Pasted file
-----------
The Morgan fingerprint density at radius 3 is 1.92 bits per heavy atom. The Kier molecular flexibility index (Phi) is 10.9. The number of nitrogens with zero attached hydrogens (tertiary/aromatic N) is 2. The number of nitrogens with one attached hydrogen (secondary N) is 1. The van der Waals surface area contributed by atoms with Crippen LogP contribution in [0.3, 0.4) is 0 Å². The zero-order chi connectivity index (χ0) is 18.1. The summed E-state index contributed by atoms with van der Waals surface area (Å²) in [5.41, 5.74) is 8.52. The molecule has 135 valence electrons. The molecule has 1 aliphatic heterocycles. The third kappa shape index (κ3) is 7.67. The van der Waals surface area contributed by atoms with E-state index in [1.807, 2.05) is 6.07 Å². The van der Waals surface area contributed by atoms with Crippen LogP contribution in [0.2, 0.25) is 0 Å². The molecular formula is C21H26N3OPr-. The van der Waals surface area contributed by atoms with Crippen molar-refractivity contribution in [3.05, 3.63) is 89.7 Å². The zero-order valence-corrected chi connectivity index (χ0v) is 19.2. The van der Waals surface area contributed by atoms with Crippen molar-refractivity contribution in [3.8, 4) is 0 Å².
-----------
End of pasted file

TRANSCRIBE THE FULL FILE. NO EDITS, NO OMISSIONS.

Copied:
The Morgan fingerprint density at radius 3 is 1.92 bits per heavy atom. The Kier molecular flexibility index (Phi) is 10.9. The number of nitrogens with zero attached hydrogens (tertiary/aromatic N) is 2. The number of nitrogens with one attached hydrogen (secondary N) is 1. The van der Waals surface area contributed by atoms with Crippen LogP contribution in [0.3, 0.4) is 0 Å². The zero-order chi connectivity index (χ0) is 18.1. The summed E-state index contributed by atoms with van der Waals surface area (Å²) in [5.41, 5.74) is 8.52. The molecule has 135 valence electrons. The molecule has 1 aliphatic heterocycles. The third kappa shape index (κ3) is 7.67. The van der Waals surface area contributed by atoms with E-state index in [1.807, 2.05) is 6.07 Å². The van der Waals surface area contributed by atoms with Crippen LogP contribution in [0.2, 0.25) is 0 Å². The molecular formula is C21H26N3OPr-. The van der Waals surface area contributed by atoms with Crippen molar-refractivity contribution in [3.05, 3.63) is 89.7 Å². The zero-order valence-corrected chi connectivity index (χ0v) is 19.2. The van der Waals surface area contributed by atoms with Crippen molar-refractivity contribution in [3.8, 4) is 0 Å².